Drosera madagascariensisDrosera madagascariensis is a subtropical sundew native to Madagascar, Botswana and South Africa. It is an extremely easy to grow and propagate. D. madagascariensis is very unique in that it can form tall stems and can even grow into a several foot-long vine! Drosera madagascariensis does NOT need dormancy, contrary to what others sources may say. It may die back to the roots in unfavorable conditions and regenerate growth when conditions improve. This sundew is great for new growers and grows best when fed often.
For a brief youtube video of this species, check out this link.
Media: Not picky. I use 1:1 peat: sand (silica). Small amounts of perlite can be added as well. Dead and living sphagnum have also worked well. Remember to rinse your media before you use it.
Media moisture: Drosera madagascariensis does well in normal to very moist soils.
Humidity: not much needed. I'd recommend at least 50%. Try 75-85+% if you like to be safe.
Pot height: I recommend 4 inches or taller to allow this plant to reach its full size. Drosera madagascariensis can develop branching root segments, but it seems to take a while. Therefore smaller pots work fine too.
Trapping speed: moderate. Leaves will curl noticeably around food within an hour.
Feeding: Feed once every two weeks for rapid, robust growth and flower production. See feeding page. Feeding encourages flowering. If left unfed, D. madagascariensis will grow very slowly. If fed a couple of times, you will notice a relative "explosion" of growth within the next month.
Food size: small to medium.
Plant dimensions: Drosera madagascariensis normally reaches ~6-8 inches tall before it starts to become a bit out of control. Old leaves tend to die and turn brown after a while, leaving the newest leaves all alone at the top of the stem which looks very unique.
Temperature: not picky. Has grown very well for me in the temp. range of 60-90 degrees F as long as it is continually fed. When not fed for a very long time, the tip may die off and plantlets should eventually come back from the roots. Make sure that the pot never dries out during the hottest months, or the plant (like any other sundew) will die back to the roots, and you'll have to wait a month or 2 until new plantlets emerge from the soil.
Lighting/Photoperiod: I grow mine under T-8 lights with a 16-hour photoperiod all year-round. Leaves of Drosera madagascariensis will turn red or orange-red under bright lighting. The newest leaves are usually yellow-orange or green with red tentacles, and gradually turn red over time.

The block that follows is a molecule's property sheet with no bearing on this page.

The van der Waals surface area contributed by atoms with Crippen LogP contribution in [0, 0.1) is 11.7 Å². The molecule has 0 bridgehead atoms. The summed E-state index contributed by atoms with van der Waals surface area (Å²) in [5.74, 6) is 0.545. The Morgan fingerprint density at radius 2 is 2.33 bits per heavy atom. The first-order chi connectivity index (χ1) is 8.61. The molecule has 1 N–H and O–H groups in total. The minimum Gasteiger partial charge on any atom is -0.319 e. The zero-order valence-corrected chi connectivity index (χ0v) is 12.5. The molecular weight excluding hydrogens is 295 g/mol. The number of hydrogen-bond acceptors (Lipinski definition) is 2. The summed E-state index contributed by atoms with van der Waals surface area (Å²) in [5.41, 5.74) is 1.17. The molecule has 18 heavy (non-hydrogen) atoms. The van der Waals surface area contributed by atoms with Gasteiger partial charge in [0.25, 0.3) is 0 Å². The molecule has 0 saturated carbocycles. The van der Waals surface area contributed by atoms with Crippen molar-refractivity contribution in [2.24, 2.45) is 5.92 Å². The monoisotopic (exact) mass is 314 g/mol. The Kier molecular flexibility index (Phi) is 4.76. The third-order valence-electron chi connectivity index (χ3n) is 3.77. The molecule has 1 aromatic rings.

Dormancy requirements: NOT required. D. madagascariensis can be grown for many years until the extremely long stem eventually dies and new plantlets will emerge at the base of the plant. However, you should never have to worry about your D. madagascariensis completely dying off if you grow it indoors during the cold months.
Flowers: Drosera madagascariensis produces pink flowers on a somewhat slender stalk. If growing under T-8 or T-12 lights, they will almost always end up shooting up into them and burning. You should raise the fixtures or grow this plant outdoors if you want to collect seed from it.
Propagation Techniques(click here to learn more about propagating sundews)
Seed: generally easy if fresh seed is used, but can be much harder with older seeds. Cold stratification is not required.
Leaf-cuttings: moderate to easy. The water floating method works best. Pull off the petile along with the leaf for the most success. Place directly under lights for the hightest success rate.
Stem cuttings: extremely easy. This is by far the easiest method to propagate Drosera madagascariensis. When my plants get too tall and need to be trimmed, I simply cut the portion directly below the newest growth and bury a generous portion of the stem (with newest growth slightly above the surface) in moist long-fibered sphagnum. I let the cutting sit in the media for a few months before repotting it or trading it. Visit the stem cutting article for more detailed information
Root cuttings: very easy. The only problem is that my D. madagascariensis don't produce very long roots unless continually fed over a long period of time, so I usually only rely on stem and leaf cuttings.
Divisions: easy. D. madagascariensis tends to form clumps over time. While it may take some time to adjust, D. madagascariensis has ittle to no trouble dealing with repotting and root disturbance, so divisions can be taken easily (as long as you are somewhat careful).
Additional Questions or Suggestions?
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